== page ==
In this painting of a seaside in St.Davids (Wales) I decided to follow a great tutorial by Shaddy Safadi (http://www.shaddyconceptart.com). Mainly I wanted to try the brush set he offers for download on his homepage. The brushes are truly great! He uses character names for his brushes and I ended up using ‘Daniels’ for blocking out the shapes, painted a bit with ‘Marlow’, but ended up doing most everything with ‘McNulty’, the most awesome brush around.
Again I very rarely needed to zoom on my Wacom Companion.
Back in London I tried a drawing on the Wacom Companion in plain air at Gunnersbury Park. What’s really interesting about this one is that I kind of forgot to zoom in. Amazingly I didn’t feel the need to do it. Only at the end for some of the shading and at the borders where the pen starts to get imprecise, I zoomed in.
Now, if you enlarge the drawing though, you can see the mechanical quaver in the lines, especially the stairs. I guess that shows the limit of the pen’s resolution.
It’s an amazing day in Cornwall and I finally got a chance to do what I had already hoped to do with the iPad, but found it insuffficent for: painting outside. The Wacom Companion is a great tool for that. You need to find a nice place in the shade, then it still needs a bit of time to getting used to the different brightness of subject and screen. But after a few brushstrokes I didn’t notice it any longer.
As always, please let me know what you think.
Plain air painting at Fistral Beach
It took me a while this time to get to do some work on my Wacom Companion. I finished on a job and had to find a new one. I am very lucky and even got some time off in between. So I packed up everything, including my Wacom Companion and was off to Newquay.
Since the main objective of this blog is to improve my skills, I thought of doing a still life and there was this incredible washbasin in my room. What a collection of shapes, colors and materials! There wasn’t much space in front of it, so the perspective is off more than once …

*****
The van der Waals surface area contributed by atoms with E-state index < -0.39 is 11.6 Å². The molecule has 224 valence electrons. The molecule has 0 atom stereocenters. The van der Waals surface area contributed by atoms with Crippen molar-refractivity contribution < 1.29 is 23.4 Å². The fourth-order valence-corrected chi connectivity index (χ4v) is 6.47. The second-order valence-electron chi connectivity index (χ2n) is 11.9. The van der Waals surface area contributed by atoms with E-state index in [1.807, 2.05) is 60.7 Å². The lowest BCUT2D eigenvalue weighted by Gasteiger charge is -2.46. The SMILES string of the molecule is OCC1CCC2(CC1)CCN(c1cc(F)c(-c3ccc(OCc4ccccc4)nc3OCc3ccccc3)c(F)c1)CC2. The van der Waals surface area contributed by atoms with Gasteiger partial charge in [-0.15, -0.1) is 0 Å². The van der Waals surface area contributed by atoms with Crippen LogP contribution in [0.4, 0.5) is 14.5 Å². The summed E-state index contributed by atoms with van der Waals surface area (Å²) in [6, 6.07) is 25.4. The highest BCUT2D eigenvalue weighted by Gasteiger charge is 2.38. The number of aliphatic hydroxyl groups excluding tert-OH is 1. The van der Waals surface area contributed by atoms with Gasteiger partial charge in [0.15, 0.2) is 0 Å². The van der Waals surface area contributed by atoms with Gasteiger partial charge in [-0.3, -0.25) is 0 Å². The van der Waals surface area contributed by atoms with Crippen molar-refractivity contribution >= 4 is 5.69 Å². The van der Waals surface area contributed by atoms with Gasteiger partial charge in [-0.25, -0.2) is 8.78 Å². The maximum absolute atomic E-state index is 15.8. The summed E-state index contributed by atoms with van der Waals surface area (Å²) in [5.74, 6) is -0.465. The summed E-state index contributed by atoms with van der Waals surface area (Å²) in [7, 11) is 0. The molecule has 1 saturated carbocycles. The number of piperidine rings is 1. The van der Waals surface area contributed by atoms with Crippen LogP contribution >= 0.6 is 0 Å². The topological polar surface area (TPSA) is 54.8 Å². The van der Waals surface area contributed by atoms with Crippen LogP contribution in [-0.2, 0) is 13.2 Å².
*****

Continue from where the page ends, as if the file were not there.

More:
The question mark after finished in my last Kaleidoscope post was well chosen. After all the feedback I went back into the artwork. Very special thanks to Andrée and Hayley at this point.
So here it is, my first proper artwork, produced solely on the Wacom Companion. Please, let me know what you think!
Here is a great way how the Wacom Companion can help you to improve your skills quickly. I went back to V & A Museum and with the internal camera I took a picture of the statue I painted a few weeks ago. Next I took it into photoshop, traced the outlines and overlayed it over my painting. Instantly I can see that the left leg is quite off as well as the position of the shoulders. Great if you don’t have a tutor handy!
Correction of my painting of Antonio Canova’s sculpt
What a weekend! With seventeen degrees on Sunday, I took my Wacom Companion to Ruislip beaches. Yes, there is a sandy beach in Ruislip / London. It’s on a romantic lake in the woodlands, called ‘Ruislip Lido’. A great place to do some more work on my digital artwork from last week.
So, here it is: Kaleidoscope.
It’s a scene from Ray Bradbury’s The Illustrated Man: ‘The first concussion cut the rocket up the side with a giant can opener. The men were thrown into space like a dozen wriggling silverfish.’